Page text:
Own Your Personal and Professional Development
by WWNG member Harlem Williams
Often the more educated or experienced we are, the more we develop a sense of professional entitlement. We assume that if we want a job, then—as educated or experienced professionals—the job should and will be ours. This theory probably held true before the age of the dotcom, global talent sourcing and human resource smart systems. However, today this idea is obsolete! As the world becomes increasingly filled with highly educated and experienced professionals, smart and inexpensive global talent becomes easier to find and recruit. To stay in the career game, we must take ownership for our personal and professional development.
But how? First let us define personal development and redefine what we think of as professional development.
Personal development is a lifelong process. It’s a way for people to assess their skills and qualities, consider their aims in life and set goals in order to realize and maximize their potential. – Skills You Need 2015
Professional development can be defined as the steps you take to obtain, reinforce and apply the competences that are relevant for the future needs and competitiveness of you, your firm and your industry. Professional development usually refers to the training that your employer provides to enhance your skills, but I believe that it is individuals who are really responsible for owning their professional development. While there are lots of good reasons for employers to invest in their employees’ professional development, they are not always willing or able to do so. Even when employers want to invest, it is the employees themselves who are often in the best position for figuring out what kind of experiences will be most valuable. For example, as a Human Resource Specialist, I’ve focused my professional development on knowing more about other cultures, about how adults learn, and about how to be technologically savvy in the global age in order to understand how to sell and brand any firm to attract the right talent.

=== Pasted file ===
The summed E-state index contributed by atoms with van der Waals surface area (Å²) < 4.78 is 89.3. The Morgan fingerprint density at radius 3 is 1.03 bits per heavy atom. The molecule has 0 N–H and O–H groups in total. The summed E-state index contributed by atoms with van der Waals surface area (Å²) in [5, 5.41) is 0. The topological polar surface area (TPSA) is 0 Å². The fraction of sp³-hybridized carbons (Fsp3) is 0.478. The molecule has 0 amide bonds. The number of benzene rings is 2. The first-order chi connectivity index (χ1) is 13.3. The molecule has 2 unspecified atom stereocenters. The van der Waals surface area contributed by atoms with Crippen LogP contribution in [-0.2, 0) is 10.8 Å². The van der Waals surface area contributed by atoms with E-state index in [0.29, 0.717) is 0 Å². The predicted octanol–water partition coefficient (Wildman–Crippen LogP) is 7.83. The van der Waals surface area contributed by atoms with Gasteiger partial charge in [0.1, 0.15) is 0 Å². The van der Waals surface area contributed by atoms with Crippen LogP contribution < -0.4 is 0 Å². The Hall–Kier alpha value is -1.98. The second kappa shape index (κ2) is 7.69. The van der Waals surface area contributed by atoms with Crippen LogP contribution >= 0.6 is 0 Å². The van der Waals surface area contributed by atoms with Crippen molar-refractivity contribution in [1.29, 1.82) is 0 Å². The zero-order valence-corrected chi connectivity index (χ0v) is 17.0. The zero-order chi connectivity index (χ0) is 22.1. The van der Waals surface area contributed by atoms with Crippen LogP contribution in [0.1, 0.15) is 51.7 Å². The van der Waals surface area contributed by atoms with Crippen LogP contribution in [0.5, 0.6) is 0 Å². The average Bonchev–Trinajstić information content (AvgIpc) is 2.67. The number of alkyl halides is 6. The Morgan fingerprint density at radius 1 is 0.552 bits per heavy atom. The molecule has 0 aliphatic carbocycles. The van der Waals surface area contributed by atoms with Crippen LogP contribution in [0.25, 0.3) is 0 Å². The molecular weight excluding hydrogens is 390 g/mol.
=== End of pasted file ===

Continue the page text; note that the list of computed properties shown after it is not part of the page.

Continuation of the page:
Here are some suggestions for owning your personal and professional development, no matter what your professional and industry background is:
- Join professional associations that center around your skills and industry. It is not good enough to pay the membership fee; participate! (ex. reading articles, going to meetings, networking and attending conferences).
- Attend conferences or networking events in your field. Make a calendar of the industry events happening near you and go to as many as you can, proactively socialize, make connections, learn what is happening now your industry and promote what you have to offer.
- Go online! There are thousands of ways to learn things via the internet. Take MOOCS, participate webinars, listen to podcast or watch YouTube videos.
- Contribute! Now with that new knowledge begin to contribute to your field. Start a Twitter account, blog, speak at conferences and universities and show what you have learned to the world.
- Take it back to your firm! Be an intrapreneur! It is great that you learned all those new competencies, but for anyone to know you must share it at work. Put on a professional development session for your colleagues, make suggestions to your boss or just change your own approach.
With these five best practices, you will be off to a great start! Keep me posted on your journey – leave a comment here, or